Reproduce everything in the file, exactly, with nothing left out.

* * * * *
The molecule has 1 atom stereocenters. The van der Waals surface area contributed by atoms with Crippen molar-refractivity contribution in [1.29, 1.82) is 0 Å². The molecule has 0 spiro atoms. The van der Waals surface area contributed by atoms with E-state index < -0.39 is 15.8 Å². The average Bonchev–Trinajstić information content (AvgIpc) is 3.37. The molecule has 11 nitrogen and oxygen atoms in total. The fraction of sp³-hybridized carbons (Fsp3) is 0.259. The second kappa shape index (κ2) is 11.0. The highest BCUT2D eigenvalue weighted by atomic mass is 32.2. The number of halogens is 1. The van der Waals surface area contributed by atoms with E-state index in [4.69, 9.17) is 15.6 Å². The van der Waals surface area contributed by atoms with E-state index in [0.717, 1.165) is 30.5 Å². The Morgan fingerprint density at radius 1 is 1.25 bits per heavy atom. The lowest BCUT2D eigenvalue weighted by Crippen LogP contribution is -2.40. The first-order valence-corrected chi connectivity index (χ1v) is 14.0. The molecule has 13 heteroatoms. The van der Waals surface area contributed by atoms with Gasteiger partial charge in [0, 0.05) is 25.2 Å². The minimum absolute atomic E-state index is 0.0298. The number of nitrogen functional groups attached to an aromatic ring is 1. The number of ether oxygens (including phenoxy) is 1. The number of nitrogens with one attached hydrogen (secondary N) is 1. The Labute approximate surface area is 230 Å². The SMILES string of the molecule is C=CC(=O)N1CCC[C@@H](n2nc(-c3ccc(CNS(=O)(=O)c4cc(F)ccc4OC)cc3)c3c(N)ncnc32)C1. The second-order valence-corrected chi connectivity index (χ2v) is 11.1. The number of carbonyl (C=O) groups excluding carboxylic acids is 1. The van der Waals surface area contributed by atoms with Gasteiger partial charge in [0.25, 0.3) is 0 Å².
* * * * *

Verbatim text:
The molecule has 1 atom stereocenters. The van der Waals surface area contributed by atoms with Crippen molar-refractivity contribution in [1.29, 1.82) is 0 Å². The molecule has 0 spiro atoms. The van der Waals surface area contributed by atoms with E-state index < -0.39 is 15.8 Å². The average Bonchev–Trinajstić information content (AvgIpc) is 3.37. The molecule has 11 nitrogen and oxygen atoms in total. The fraction of sp³-hybridized carbons (Fsp3) is 0.259. The second kappa shape index (κ2) is 11.0. The highest BCUT2D eigenvalue weighted by atomic mass is 32.2. The number of halogens is 1. The van der Waals surface area contributed by atoms with E-state index in [4.69, 9.17) is 15.6 Å². The van der Waals surface area contributed by atoms with E-state index in [0.717, 1.165) is 30.5 Å². The Morgan fingerprint density at radius 1 is 1.25 bits per heavy atom. The lowest BCUT2D eigenvalue weighted by Crippen LogP contribution is -2.40. The first-order valence-corrected chi connectivity index (χ1v) is 14.0. The molecule has 13 heteroatoms. The van der Waals surface area contributed by atoms with Gasteiger partial charge in [0, 0.05) is 25.2 Å². The minimum absolute atomic E-state index is 0.0298. The number of nitrogen functional groups attached to an aromatic ring is 1. The number of ether oxygens (including phenoxy) is 1. The number of nitrogens with one attached hydrogen (secondary N) is 1. The Labute approximate surface area is 230 Å². The SMILES string of the molecule is C=CC(=O)N1CCC[C@@H](n2nc(-c3ccc(CNS(=O)(=O)c4cc(F)ccc4OC)cc3)c3c(N)ncnc32)C1. The second-order valence-corrected chi connectivity index (χ2v) is 11.1. The number of carbonyl (C=O) groups excluding carboxylic acids is 1. The van der Waals surface area contributed by atoms with Gasteiger partial charge in [0.25, 0.3) is 0 Å².